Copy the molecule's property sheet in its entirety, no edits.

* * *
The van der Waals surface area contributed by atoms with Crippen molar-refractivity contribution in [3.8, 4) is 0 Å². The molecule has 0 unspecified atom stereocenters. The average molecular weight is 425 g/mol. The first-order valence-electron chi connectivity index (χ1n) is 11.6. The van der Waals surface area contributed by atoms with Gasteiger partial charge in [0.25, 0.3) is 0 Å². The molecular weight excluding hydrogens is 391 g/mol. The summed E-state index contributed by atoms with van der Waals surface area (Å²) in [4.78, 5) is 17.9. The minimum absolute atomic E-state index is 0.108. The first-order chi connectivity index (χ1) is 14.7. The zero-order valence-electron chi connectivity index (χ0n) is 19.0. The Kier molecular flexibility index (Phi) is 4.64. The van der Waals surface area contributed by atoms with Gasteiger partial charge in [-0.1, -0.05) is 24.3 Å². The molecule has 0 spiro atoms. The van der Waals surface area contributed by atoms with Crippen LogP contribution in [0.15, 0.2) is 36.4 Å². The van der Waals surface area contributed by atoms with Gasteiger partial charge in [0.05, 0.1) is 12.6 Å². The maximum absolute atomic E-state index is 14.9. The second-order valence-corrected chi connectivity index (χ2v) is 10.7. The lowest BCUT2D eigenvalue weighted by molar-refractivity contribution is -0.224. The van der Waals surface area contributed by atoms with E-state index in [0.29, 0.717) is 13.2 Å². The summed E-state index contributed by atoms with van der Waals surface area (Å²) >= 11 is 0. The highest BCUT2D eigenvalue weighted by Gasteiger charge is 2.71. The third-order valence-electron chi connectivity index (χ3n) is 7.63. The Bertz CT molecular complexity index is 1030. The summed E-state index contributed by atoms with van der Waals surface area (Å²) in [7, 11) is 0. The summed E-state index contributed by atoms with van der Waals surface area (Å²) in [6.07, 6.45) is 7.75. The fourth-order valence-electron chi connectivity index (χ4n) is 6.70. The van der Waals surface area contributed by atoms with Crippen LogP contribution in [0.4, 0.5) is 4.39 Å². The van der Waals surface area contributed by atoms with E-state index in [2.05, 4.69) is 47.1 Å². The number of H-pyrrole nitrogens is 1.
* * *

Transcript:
The van der Waals surface area contributed by atoms with Crippen molar-refractivity contribution in [3.8, 4) is 0 Å². The molecule has 0 unspecified atom stereocenters. The average molecular weight is 425 g/mol. The first-order valence-electron chi connectivity index (χ1n) is 11.6. The van der Waals surface area contributed by atoms with Gasteiger partial charge in [0.25, 0.3) is 0 Å². The molecular weight excluding hydrogens is 391 g/mol. The summed E-state index contributed by atoms with van der Waals surface area (Å²) in [4.78, 5) is 17.9. The minimum absolute atomic E-state index is 0.108. The first-order chi connectivity index (χ1) is 14.7. The zero-order valence-electron chi connectivity index (χ0n) is 19.0. The Kier molecular flexibility index (Phi) is 4.64. The van der Waals surface area contributed by atoms with Gasteiger partial charge in [-0.1, -0.05) is 24.3 Å². The molecule has 0 spiro atoms. The van der Waals surface area contributed by atoms with Crippen LogP contribution in [0.15, 0.2) is 36.4 Å². The van der Waals surface area contributed by atoms with Gasteiger partial charge in [0.05, 0.1) is 12.6 Å². The maximum absolute atomic E-state index is 14.9. The second-order valence-corrected chi connectivity index (χ2v) is 10.7. The lowest BCUT2D eigenvalue weighted by molar-refractivity contribution is -0.224. The van der Waals surface area contributed by atoms with E-state index in [0.29, 0.717) is 13.2 Å². The summed E-state index contributed by atoms with van der Waals surface area (Å²) >= 11 is 0. The highest BCUT2D eigenvalue weighted by Gasteiger charge is 2.71. The third-order valence-electron chi connectivity index (χ3n) is 7.63. The Bertz CT molecular complexity index is 1030. The summed E-state index contributed by atoms with van der Waals surface area (Å²) in [7, 11) is 0. The summed E-state index contributed by atoms with van der Waals surface area (Å²) in [6.07, 6.45) is 7.75. The fourth-order valence-electron chi connectivity index (χ4n) is 6.70. The van der Waals surface area contributed by atoms with Crippen LogP contribution in [0.4, 0.5) is 4.39 Å². The van der Waals surface area contributed by atoms with E-state index in [2.05, 4.69) is 47.1 Å². The number of H-pyrrole nitrogens is 1.